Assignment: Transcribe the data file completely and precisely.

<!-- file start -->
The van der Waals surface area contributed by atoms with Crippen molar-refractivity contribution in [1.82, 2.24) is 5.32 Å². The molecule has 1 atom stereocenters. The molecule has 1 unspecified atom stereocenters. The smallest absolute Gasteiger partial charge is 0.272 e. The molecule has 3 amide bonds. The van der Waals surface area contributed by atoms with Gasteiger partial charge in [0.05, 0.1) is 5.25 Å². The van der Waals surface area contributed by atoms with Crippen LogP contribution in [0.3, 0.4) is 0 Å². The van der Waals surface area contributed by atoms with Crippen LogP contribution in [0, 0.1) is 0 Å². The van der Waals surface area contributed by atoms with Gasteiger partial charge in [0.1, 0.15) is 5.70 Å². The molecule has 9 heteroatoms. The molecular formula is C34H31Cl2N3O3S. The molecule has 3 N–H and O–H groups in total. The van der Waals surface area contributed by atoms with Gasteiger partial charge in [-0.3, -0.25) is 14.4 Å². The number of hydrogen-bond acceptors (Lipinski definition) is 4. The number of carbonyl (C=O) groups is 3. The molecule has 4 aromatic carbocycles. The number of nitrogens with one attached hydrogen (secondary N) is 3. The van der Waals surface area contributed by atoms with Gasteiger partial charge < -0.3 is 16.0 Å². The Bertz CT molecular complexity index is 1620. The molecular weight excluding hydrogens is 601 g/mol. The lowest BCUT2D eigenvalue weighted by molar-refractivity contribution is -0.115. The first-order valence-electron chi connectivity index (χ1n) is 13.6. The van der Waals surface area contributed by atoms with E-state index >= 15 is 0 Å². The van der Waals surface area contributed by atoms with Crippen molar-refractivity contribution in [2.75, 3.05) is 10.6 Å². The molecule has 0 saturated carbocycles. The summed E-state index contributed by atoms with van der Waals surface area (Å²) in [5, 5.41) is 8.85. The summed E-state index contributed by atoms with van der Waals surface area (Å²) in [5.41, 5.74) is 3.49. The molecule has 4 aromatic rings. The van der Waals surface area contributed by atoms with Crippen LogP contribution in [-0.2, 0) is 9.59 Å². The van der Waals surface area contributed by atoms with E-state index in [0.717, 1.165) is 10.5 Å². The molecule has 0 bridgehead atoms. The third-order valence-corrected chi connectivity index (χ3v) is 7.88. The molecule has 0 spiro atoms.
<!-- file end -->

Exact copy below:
The van der Waals surface area contributed by atoms with Crippen molar-refractivity contribution in [1.82, 2.24) is 5.32 Å². The molecule has 1 atom stereocenters. The molecule has 1 unspecified atom stereocenters. The smallest absolute Gasteiger partial charge is 0.272 e. The molecule has 3 amide bonds. The van der Waals surface area contributed by atoms with Gasteiger partial charge in [0.05, 0.1) is 5.25 Å². The van der Waals surface area contributed by atoms with Crippen LogP contribution in [0.3, 0.4) is 0 Å². The van der Waals surface area contributed by atoms with Crippen LogP contribution in [0, 0.1) is 0 Å². The van der Waals surface area contributed by atoms with Gasteiger partial charge in [0.1, 0.15) is 5.70 Å². The molecule has 9 heteroatoms. The molecular formula is C34H31Cl2N3O3S. The molecule has 3 N–H and O–H groups in total. The van der Waals surface area contributed by atoms with Gasteiger partial charge in [-0.3, -0.25) is 14.4 Å². The number of hydrogen-bond acceptors (Lipinski definition) is 4. The number of carbonyl (C=O) groups is 3. The molecule has 4 aromatic carbocycles. The number of nitrogens with one attached hydrogen (secondary N) is 3. The van der Waals surface area contributed by atoms with Gasteiger partial charge < -0.3 is 16.0 Å². The Bertz CT molecular complexity index is 1620. The molecular weight excluding hydrogens is 601 g/mol. The lowest BCUT2D eigenvalue weighted by molar-refractivity contribution is -0.115. The first-order valence-electron chi connectivity index (χ1n) is 13.6. The van der Waals surface area contributed by atoms with E-state index >= 15 is 0 Å². The van der Waals surface area contributed by atoms with Crippen molar-refractivity contribution in [2.75, 3.05) is 10.6 Å². The molecule has 0 saturated carbocycles. The summed E-state index contributed by atoms with van der Waals surface area (Å²) in [5, 5.41) is 8.85. The summed E-state index contributed by atoms with van der Waals surface area (Å²) in [5.41, 5.74) is 3.49. The molecule has 4 aromatic rings. The van der Waals surface area contributed by atoms with Crippen LogP contribution in [-0.2, 0) is 9.59 Å². The van der Waals surface area contributed by atoms with E-state index in [0.717, 1.165) is 10.5 Å². The molecule has 0 bridgehead atoms. The third-order valence-corrected chi connectivity index (χ3v) is 7.88. The molecule has 0 spiro atoms.